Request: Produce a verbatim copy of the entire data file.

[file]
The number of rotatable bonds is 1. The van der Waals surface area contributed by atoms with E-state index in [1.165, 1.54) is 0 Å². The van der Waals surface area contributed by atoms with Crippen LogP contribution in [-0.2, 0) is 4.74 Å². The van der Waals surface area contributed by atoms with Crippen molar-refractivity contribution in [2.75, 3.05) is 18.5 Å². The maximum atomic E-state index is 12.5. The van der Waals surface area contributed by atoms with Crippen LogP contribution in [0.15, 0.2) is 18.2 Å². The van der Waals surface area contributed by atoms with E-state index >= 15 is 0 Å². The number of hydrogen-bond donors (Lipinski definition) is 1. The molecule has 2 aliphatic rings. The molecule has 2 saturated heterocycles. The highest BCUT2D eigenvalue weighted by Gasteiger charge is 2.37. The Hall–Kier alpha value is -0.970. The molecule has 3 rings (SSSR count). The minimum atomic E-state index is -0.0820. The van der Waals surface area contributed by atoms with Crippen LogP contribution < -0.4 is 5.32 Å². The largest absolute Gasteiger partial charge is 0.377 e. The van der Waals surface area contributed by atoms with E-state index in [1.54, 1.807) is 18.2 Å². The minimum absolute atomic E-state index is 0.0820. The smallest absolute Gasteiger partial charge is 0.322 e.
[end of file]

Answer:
The number of rotatable bonds is 1. The van der Waals surface area contributed by atoms with E-state index in [1.165, 1.54) is 0 Å². The van der Waals surface area contributed by atoms with Crippen LogP contribution in [-0.2, 0) is 4.74 Å². The van der Waals surface area contributed by atoms with Crippen molar-refractivity contribution in [2.75, 3.05) is 18.5 Å². The maximum atomic E-state index is 12.5. The van der Waals surface area contributed by atoms with Crippen LogP contribution in [0.15, 0.2) is 18.2 Å². The van der Waals surface area contributed by atoms with E-state index >= 15 is 0 Å². The number of hydrogen-bond donors (Lipinski definition) is 1. The molecule has 2 aliphatic rings. The molecule has 2 saturated heterocycles. The highest BCUT2D eigenvalue weighted by Gasteiger charge is 2.37. The Hall–Kier alpha value is -0.970. The molecule has 3 rings (SSSR count). The minimum atomic E-state index is -0.0820. The van der Waals surface area contributed by atoms with Crippen LogP contribution < -0.4 is 5.32 Å². The largest absolute Gasteiger partial charge is 0.377 e. The van der Waals surface area contributed by atoms with E-state index in [1.54, 1.807) is 18.2 Å². The minimum absolute atomic E-state index is 0.0820. The smallest absolute Gasteiger partial charge is 0.322 e.